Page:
How to Start Strategic Planning: Plan for a Plan – Part 2 of 5

Sections of this topic

    In Part 1, we reviewed the first 3 of the 15 questions that should be addressed during the “plan for a plan” phase of strategic planning. In this Part 2, we review questions 4-6.

    4. What is the Scope of Our Plan?

    It’s not uncommon that leaders believe that a long-term plan will somehow guarantee that they won’t be surprised over that long term – that the plan will somehow lock-in a version of the future. Wrong.

    • If the organization is fairly new, has many current issues or the external environment is changing a lot, then consider a shorter term plan, for example, a 2- to 3-year plan.
    • If the organization is in this situation and still wants a longer term plan, then consider clarifying the misson, vision and values and some goals for the longer term, but do action plans for the next year. (The action plan is about who is going to do what and by what date.)

    5. What Planning Model Should We Use?

    Here’s where planners often make a big mistake – they do vision-based planning when they should have been doing issues-based planning.

    • If your organization has a lot of resources, few current issues and a history of being able to implement plans, then do vision-based planning. Vision-based planning is working from the future to the present.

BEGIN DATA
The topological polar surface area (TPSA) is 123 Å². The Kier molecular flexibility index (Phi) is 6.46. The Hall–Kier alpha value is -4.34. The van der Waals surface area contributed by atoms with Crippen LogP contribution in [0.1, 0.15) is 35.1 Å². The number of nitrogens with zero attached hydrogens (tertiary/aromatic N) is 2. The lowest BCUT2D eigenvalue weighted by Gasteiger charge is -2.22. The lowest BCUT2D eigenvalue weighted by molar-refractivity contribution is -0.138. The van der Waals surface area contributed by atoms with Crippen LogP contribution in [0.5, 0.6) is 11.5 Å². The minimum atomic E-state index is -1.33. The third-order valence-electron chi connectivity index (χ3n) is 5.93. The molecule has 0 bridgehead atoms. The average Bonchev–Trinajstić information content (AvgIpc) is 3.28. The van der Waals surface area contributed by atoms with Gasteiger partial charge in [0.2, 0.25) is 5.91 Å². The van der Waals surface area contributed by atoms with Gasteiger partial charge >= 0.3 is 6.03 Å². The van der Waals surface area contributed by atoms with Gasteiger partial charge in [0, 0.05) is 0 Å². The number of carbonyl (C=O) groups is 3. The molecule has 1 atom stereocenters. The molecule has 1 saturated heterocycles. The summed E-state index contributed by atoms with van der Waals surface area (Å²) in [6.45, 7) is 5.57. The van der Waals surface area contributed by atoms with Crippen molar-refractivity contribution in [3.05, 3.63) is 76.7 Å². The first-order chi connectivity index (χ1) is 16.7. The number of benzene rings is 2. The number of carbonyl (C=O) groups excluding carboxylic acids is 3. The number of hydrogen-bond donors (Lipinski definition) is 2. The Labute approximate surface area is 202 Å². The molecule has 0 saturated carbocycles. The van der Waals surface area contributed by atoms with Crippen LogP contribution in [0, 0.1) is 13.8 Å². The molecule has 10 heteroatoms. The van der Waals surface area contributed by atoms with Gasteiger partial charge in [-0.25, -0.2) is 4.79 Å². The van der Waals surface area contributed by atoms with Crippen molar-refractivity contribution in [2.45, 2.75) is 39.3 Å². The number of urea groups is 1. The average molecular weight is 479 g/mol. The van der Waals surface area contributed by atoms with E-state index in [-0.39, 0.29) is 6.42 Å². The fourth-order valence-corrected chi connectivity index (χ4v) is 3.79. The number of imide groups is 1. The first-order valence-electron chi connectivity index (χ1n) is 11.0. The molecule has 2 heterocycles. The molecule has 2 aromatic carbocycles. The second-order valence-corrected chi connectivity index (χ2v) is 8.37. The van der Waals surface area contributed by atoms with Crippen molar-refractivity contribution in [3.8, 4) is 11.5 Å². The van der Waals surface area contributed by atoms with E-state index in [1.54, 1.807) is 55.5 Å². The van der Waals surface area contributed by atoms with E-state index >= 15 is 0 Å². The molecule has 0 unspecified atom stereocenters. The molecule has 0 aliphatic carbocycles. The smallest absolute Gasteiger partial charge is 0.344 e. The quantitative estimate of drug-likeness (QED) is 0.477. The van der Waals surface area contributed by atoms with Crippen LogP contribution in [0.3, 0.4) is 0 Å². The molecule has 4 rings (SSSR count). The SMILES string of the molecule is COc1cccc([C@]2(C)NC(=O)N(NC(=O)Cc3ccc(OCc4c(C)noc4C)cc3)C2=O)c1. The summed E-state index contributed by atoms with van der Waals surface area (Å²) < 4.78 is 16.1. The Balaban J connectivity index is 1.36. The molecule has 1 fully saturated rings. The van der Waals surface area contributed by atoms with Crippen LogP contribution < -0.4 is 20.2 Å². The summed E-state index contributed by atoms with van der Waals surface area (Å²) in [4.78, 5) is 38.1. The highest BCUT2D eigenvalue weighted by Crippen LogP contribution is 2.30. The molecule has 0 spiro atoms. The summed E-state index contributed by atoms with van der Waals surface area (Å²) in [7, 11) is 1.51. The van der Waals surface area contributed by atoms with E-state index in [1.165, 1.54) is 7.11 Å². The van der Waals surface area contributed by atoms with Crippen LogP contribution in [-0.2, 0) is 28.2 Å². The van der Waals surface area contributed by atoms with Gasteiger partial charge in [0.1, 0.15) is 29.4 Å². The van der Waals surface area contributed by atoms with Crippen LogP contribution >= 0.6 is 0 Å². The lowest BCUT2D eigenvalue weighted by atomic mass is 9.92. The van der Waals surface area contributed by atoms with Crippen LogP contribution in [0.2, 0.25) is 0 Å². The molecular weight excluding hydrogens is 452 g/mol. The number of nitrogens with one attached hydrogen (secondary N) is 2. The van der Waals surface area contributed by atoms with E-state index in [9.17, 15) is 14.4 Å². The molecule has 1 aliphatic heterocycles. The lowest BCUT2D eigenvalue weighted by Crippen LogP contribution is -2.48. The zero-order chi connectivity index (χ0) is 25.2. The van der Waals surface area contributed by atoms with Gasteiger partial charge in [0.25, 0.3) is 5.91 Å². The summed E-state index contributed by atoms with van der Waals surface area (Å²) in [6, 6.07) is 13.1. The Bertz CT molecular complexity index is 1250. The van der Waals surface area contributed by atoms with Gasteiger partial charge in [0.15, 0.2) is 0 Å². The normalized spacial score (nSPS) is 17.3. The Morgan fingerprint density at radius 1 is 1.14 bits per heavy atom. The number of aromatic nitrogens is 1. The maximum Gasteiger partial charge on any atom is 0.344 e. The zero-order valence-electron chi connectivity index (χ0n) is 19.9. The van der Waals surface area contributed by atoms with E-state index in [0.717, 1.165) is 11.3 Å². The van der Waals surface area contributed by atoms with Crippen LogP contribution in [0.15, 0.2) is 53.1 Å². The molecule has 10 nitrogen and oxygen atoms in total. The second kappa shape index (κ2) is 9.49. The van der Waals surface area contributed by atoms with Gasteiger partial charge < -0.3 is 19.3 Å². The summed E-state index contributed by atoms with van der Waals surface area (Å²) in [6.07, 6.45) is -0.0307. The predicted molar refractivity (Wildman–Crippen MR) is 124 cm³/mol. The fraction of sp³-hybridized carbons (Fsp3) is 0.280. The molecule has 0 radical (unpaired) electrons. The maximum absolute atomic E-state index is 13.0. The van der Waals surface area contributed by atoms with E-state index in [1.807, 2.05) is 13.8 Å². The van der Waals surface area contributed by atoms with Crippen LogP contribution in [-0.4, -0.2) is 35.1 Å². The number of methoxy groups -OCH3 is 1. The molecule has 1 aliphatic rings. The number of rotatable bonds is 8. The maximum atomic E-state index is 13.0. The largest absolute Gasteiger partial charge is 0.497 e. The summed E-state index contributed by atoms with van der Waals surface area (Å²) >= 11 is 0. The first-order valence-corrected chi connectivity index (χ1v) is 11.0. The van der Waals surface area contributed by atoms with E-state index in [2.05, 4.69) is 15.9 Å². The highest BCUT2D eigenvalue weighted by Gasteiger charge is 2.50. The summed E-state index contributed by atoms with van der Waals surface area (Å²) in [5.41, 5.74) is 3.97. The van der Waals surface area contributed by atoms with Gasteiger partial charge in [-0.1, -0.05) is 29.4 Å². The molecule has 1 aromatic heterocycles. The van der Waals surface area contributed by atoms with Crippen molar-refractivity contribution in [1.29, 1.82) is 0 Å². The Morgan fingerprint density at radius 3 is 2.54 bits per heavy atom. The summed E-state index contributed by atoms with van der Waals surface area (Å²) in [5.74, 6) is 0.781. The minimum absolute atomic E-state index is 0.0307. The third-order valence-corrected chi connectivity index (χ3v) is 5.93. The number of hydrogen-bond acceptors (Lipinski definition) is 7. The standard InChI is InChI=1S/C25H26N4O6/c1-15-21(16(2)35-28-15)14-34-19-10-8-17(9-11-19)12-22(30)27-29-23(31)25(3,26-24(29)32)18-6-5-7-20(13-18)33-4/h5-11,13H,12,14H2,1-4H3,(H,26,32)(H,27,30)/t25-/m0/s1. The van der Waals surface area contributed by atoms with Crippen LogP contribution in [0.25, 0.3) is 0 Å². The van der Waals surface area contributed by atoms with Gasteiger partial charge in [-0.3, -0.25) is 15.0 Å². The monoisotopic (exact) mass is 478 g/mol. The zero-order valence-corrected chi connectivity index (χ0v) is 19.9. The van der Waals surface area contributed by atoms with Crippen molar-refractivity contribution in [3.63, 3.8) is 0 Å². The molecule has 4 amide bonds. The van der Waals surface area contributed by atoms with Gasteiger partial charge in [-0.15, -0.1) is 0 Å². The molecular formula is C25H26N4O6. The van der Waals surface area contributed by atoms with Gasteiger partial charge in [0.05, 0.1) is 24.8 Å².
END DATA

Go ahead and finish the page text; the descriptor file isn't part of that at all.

• If your organization has very limited resources, several major and current issues, and struggles even to implement a plan, then do issues-based planning. Issues-based planning is identifying current issues and what to do about them. A year or so after implementing this plan, then the organization might be healthy enough to do vision-based planning.

    See the article Basic Overview of Various Strategic Planning Models.

    6. How Might That Model Be Implemented?

    • If the organization has frequent turnover of staff, a well-informed Board and upper level of management, and the culture does not value participative decision-making, then a top-down planning approach might be most suitable — although highly participative decision-making almost always results in more buy-in to the Plan.
    • Otherwise, if Board members and executives are not well-informed about the organization and its environment or are weak leaders (an extremely unfortunate situation), then a bottom-up planning process might be most suitable.
    • A concurrent approach to planning — participation from all levels of the organization — is probably best if the culture of the organization highly values participative decision-making.

    The next post (Part 3) will address questions 7-9 in the plan for a plan.

    Your thoughts about the plan for a plan?